Childbirth generally takes place at the end of nine months of pregnancy. In most cases, the mother is helped by a midwife or obstetrician.
The fetus floats in the amniotic fluid. It is connected to the placenta by the umbilical cord.
Its position indicates that it is ready to be born: its head is facing down in its mother’s pelvis.
Childbirth begins with labor. This is characterized by involuntary muscle contractions of the uterine wall: the myometrium
At the beginning, the contractions come about every ten minutes. They are quite short.
Then both their frequency and duration progressively increase.
The fetus is pushed towards the bottom of the uterus where its head pushes down on the cervix.
Then the cervix shortens and begins to dilate.
Dilatation is completed when it has reached 10cm.
It is usually at this moment that the waters break.
The amniotic fluid leaks out.
Labour is over. It can last on average between 7 or 8 hours for a first birth.
The following step is the delivery of the fetus. It is much faster, about 30 minutes.
Contractions now come every 2 minutes. They last about one minute and are very intense.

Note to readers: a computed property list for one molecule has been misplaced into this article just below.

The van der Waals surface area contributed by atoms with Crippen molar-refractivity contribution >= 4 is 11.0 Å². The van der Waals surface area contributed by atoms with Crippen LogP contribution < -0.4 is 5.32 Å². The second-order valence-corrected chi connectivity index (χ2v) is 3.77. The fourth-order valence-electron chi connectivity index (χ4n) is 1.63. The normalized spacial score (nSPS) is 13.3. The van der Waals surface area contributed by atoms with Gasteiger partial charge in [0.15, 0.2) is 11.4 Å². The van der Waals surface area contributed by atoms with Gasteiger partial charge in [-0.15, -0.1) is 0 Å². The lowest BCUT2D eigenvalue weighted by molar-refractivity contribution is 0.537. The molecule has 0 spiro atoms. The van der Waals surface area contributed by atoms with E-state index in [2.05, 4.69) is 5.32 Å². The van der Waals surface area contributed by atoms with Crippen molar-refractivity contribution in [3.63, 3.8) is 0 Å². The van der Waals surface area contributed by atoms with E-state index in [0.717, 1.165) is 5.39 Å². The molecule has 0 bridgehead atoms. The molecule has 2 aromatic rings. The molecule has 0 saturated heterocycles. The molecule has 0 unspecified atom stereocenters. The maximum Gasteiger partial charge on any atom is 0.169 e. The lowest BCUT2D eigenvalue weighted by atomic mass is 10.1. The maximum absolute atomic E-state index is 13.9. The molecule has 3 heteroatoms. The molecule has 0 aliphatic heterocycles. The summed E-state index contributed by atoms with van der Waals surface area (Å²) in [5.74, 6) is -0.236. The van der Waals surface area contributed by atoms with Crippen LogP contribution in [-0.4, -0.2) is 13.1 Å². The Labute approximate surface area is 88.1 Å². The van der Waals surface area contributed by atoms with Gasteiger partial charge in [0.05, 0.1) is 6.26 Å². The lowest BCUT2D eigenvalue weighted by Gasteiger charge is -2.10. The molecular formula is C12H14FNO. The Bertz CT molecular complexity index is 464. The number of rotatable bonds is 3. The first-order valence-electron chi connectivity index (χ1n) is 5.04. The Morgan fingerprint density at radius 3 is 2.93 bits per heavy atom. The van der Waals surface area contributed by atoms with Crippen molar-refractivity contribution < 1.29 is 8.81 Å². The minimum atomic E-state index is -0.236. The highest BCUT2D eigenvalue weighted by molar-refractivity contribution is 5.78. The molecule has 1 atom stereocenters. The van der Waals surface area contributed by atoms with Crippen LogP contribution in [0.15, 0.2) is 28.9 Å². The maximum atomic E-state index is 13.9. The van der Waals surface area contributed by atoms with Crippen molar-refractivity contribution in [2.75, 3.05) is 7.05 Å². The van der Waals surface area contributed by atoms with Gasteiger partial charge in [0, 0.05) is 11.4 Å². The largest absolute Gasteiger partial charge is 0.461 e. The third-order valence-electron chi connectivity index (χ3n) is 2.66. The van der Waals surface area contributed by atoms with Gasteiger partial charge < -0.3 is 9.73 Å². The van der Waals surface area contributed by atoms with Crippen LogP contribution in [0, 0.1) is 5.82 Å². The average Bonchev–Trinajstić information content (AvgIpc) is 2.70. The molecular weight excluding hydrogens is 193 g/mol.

However, the mother needs to help the fetus to move by voluntarily contracting her abdominal muscles.
The head of the fetus moves into the vagina and rotates at the same time.
It starts to come out and lifts up.
Then the midwife or the doctor grabs the baby by the head and turns it so that the first shoulder comes out (…) then the second one (…) and finally the whole body.
This is birth.
The umbilical cord is cut. On the baby’s stomach, the scar left by the umbilical cord will become the navel.
Giving birth is not quite over for the mother.
In fact, a few minutes after the delivery of the fetus, the contractions begin again.
Helped by the doctor, the mother delivers the placenta.